In addition, he and one of his employees decided to produce a TV commercial to help jump-start the business and wound up investing $11,000 in that project. It was a fateful mistake.

"We only sold about 10 books," McBride says. "By September of 1996, we were so far in debt we had to shut that business down. Then I had lawsuits."

As if dealing with the failure of one business wasn't enough, McBride soon learned the financial situation at Corporate Cutting Dies had reached a critical state, as well.

"The banker was ready to foreclose on us," McBride says.

The company's 1996 losses were pushing $86,000. In addition, the IRS was growing impatient with McBride's unpaid tax bills.

"I thought I drank because I couldn't handle the pressure I had," McBride says, "but when all this happened, I'd stopped drinking."

Instead, he found solace in talking to his priest, Father Rod DiPietro at St. Elizabeth Church, and attending AA meetings during his lunch hour.

"All I really have to do is go today without drinking," McBride says. "I don't complicate it like I used to."

After all, his life was complicated enough.

Finding a way out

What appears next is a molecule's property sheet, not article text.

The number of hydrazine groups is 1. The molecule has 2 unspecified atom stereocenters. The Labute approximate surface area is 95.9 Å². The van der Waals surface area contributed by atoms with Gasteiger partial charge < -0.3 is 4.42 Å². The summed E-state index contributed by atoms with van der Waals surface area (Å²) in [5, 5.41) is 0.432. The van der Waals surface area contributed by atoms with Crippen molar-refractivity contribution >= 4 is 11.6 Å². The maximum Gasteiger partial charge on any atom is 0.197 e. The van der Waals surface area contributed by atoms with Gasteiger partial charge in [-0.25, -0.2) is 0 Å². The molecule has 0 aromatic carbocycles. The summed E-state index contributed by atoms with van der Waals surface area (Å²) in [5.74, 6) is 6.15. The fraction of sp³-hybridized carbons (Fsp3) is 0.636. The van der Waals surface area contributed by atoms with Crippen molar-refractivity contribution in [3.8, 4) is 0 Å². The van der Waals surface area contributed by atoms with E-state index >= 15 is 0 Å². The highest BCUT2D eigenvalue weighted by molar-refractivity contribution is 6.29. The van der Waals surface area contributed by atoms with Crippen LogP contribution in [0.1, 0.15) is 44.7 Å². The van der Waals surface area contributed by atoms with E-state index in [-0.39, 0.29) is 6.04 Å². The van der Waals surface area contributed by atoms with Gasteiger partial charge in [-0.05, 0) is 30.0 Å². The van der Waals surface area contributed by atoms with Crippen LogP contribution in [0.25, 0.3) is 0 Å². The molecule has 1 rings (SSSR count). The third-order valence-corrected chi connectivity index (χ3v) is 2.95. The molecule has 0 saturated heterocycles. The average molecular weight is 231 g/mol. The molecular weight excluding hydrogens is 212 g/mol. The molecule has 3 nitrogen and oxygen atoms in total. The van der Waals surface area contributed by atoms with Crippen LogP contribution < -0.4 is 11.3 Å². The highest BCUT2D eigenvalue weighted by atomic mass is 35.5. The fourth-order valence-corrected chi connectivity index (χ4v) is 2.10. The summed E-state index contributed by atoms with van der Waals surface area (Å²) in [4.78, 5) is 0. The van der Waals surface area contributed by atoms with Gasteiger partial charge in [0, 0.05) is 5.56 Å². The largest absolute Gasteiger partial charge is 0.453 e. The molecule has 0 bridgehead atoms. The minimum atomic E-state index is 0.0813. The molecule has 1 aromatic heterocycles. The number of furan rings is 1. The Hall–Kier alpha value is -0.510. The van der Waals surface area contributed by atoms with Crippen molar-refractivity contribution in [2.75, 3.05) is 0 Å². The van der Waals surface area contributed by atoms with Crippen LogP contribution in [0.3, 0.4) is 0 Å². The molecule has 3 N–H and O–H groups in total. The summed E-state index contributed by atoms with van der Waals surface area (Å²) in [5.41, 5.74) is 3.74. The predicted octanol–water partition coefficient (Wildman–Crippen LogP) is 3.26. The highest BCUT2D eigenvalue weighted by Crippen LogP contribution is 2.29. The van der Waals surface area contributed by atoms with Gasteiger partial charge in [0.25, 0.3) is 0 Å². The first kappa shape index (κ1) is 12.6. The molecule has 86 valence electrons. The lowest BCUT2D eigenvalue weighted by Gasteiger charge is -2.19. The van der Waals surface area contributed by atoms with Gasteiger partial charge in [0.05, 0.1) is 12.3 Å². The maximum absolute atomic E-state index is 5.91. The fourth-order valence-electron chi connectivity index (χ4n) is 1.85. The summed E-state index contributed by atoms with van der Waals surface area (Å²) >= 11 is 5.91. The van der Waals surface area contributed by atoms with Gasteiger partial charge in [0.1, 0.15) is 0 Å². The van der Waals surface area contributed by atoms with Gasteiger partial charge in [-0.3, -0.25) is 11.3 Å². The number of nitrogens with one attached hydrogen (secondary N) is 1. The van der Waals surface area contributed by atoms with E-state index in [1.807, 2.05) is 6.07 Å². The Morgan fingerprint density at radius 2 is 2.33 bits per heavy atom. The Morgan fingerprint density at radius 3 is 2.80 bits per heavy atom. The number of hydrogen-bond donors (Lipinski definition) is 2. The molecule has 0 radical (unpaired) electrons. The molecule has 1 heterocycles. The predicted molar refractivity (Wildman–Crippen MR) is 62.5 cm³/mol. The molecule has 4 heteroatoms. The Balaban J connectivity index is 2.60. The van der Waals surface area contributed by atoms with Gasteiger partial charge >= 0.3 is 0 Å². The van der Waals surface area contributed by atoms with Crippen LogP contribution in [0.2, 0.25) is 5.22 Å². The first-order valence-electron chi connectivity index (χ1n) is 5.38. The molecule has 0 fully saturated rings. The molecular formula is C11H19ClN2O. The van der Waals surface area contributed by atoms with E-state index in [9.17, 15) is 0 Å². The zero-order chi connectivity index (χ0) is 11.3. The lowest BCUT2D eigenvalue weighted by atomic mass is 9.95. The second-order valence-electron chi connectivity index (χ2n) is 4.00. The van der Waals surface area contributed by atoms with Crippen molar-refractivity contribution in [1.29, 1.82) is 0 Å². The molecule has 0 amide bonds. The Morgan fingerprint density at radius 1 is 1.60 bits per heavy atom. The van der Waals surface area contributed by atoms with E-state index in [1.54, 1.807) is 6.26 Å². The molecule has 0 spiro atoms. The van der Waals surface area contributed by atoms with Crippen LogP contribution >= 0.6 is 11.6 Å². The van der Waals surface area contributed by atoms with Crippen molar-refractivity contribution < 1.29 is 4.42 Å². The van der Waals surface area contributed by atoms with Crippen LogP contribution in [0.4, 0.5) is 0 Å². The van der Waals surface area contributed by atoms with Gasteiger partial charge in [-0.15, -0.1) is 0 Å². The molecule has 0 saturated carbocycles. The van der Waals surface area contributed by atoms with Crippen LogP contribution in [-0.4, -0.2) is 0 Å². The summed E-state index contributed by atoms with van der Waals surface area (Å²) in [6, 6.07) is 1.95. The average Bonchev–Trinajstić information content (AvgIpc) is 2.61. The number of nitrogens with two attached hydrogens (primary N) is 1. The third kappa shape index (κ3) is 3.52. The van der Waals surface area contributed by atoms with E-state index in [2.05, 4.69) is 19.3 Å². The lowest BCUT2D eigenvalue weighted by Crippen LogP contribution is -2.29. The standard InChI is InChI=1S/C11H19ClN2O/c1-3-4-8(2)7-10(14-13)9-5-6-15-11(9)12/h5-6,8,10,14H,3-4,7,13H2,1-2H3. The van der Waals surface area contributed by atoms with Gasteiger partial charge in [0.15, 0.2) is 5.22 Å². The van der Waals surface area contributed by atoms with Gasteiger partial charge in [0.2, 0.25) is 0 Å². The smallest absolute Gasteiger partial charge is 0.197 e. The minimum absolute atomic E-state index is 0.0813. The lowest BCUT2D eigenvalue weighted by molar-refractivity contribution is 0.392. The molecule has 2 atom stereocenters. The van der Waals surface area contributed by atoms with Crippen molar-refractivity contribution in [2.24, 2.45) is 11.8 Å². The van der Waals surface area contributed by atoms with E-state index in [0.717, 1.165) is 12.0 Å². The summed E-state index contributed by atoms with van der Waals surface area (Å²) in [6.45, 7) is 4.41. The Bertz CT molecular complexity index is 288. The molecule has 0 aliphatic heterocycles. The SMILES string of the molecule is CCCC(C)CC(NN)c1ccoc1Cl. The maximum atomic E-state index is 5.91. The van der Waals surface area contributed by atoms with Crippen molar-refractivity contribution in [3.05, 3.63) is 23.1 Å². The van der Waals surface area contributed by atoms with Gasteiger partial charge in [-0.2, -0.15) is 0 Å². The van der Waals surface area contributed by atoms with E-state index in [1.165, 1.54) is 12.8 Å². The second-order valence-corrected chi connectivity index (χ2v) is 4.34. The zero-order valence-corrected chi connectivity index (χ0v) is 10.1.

Although McBride was getting help with his personal struggles, he didn't know where to turn for help with his business problems. Fortunately, his accountant did. He asked fellow Rotarian and highly regarded turnaround artist Reg Martin to pay McBride a visit.

Almost from the moment Martin passed through the doorway at Corporate Cutting Dies three years ago, he knew he could save McBride's company.

"It was no question," says Martin, who has orchestrated financial comebacks for many once-troubled companies, including Blocks Bagels Inc. and Cardinal Industries -- the predecessor to Cardinal Realty Services, which became Lexford Residential Trust before being acquired by Equity Residential Properties in Chicago. "It was not a situation where we had to turn the entire business around. They had a niche in the market; they had a couple nice-size customers. [The company] just needed a little fine tuning."